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Search Tags: NATO
Pakistan has been using border crossing closures for political signaling, restricting transit to Afghanistan to convey its message that armed helicopter flights in Pakistani airspace cross the line of tolerable US actions. The September 30th helicopter incident and its aftermath have significant implications. First is that the US has found a red line that Pakistan cannot afford to let the US cross. Second, mistakes from drone attacks are more forgivable than helicopter attacks. And third, the Taliban will learn that a week-long cut-off of supplies at border crossing points is enough to spur action by the US to have the border reopened.
Pentagon officials look at ways to expand NATO's collective defense tenet, Christian Science Monitor reports.
"It's no exaggeration to say that cyber attacks have become a new form of permanent, low-level warfare," says NATO's Secretary General.
Learn more in today's DoD Report
After 19 years, India has once again leased a nuclear-powered attack submarine from Russia. The Nerpa, which NATO classifies as an Akula II attack submarine, departed Russian waters on August 20th bound for India. Once the boat arrives, it will be rechristened INS Chakra and begin sea trials. The ten year lease provides time for India to exploit the Akula II for crew training and guidance in constructing its own nuclear-powered ballistic missile submarines. A squadron of three is planned. The Akula II - and India's conventionally powered submarines -- can launch torpedoes and cruise missiles. India has purchased some of the most advanced underwater-launched cruise missiles in existence.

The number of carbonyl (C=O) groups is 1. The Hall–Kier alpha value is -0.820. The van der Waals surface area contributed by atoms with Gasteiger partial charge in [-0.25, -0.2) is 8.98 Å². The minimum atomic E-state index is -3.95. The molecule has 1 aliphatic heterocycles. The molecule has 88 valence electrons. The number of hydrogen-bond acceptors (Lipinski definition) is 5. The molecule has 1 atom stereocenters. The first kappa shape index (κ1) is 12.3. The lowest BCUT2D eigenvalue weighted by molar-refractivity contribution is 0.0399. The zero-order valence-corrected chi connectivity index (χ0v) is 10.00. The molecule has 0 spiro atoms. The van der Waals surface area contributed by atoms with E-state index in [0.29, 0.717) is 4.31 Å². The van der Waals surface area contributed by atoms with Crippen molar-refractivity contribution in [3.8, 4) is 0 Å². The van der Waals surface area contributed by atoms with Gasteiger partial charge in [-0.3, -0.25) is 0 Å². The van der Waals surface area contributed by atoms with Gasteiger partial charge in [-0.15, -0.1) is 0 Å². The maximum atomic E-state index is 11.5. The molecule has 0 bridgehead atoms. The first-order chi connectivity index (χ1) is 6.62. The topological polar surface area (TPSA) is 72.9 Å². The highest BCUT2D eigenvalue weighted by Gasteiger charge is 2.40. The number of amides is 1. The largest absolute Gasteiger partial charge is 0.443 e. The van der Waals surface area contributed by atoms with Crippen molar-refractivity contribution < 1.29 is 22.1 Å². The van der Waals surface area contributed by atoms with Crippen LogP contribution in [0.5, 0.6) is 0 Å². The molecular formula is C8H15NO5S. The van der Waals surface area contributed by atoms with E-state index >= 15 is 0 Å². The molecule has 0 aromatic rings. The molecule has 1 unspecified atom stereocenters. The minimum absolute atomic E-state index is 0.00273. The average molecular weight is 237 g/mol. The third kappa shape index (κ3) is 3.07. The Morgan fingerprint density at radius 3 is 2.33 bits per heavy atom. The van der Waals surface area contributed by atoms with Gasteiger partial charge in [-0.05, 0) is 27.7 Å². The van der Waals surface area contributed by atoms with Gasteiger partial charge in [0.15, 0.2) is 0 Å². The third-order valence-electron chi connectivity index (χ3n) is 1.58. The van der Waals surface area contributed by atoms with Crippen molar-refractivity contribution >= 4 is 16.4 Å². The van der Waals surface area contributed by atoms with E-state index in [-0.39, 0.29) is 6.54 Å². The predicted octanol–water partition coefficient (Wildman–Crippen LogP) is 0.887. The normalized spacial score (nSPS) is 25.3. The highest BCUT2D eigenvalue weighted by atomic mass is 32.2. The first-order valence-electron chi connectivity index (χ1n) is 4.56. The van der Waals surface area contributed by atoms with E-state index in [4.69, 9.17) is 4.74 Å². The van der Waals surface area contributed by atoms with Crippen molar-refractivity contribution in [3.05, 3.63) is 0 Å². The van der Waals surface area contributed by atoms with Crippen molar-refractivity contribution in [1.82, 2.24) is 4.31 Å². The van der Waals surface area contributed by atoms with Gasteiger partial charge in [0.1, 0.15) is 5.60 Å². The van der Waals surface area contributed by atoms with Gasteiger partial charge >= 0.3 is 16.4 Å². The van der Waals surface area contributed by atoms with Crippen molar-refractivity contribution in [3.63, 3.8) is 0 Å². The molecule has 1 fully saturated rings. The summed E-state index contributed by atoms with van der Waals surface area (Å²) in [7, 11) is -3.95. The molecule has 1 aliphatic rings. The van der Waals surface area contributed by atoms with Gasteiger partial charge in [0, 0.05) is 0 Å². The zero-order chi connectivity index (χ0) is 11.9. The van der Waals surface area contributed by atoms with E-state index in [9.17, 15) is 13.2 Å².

Marine Colonel William Maxwell, director of the joint operation center in Kabul, joined the Federal Drive from Afghanistan with an update
The brother of Afghan President Hamid Karzai, Ahmad Wali Karzai has become a target of NATO --so to speak. British Major General Nick Carter, a top commander in Afghanistan said his plan is to reduce his role in the day-to-day governing of Kandahar. The president's brother has been accused of ties to drug traffickers for many years and represents an impediment to transparency in Afghanistan. Carter's goals is to see to it that the actual governor of the Kandahar province gets to govern.
The U2 front man and U.S. President both received awards for their international humanitarian work.
The top U.S. and NATO commander in Afghanistan said Friday that the coalition depends too much on private-sector contractors, and insisted his forces are keeping close watch on the flow of Taliban fighters who are training in Iran. Gen. Stanley McChrystal, during a four-day visit to France, said the coalition in Afghanistan has become too dependent on private contractors in the effort to stabilize the country.
April 12th and April 14th, 2009
Elizabeth F. Bagley
Special Representative for Global Partnerships
Office of the Secretary of State
Department of State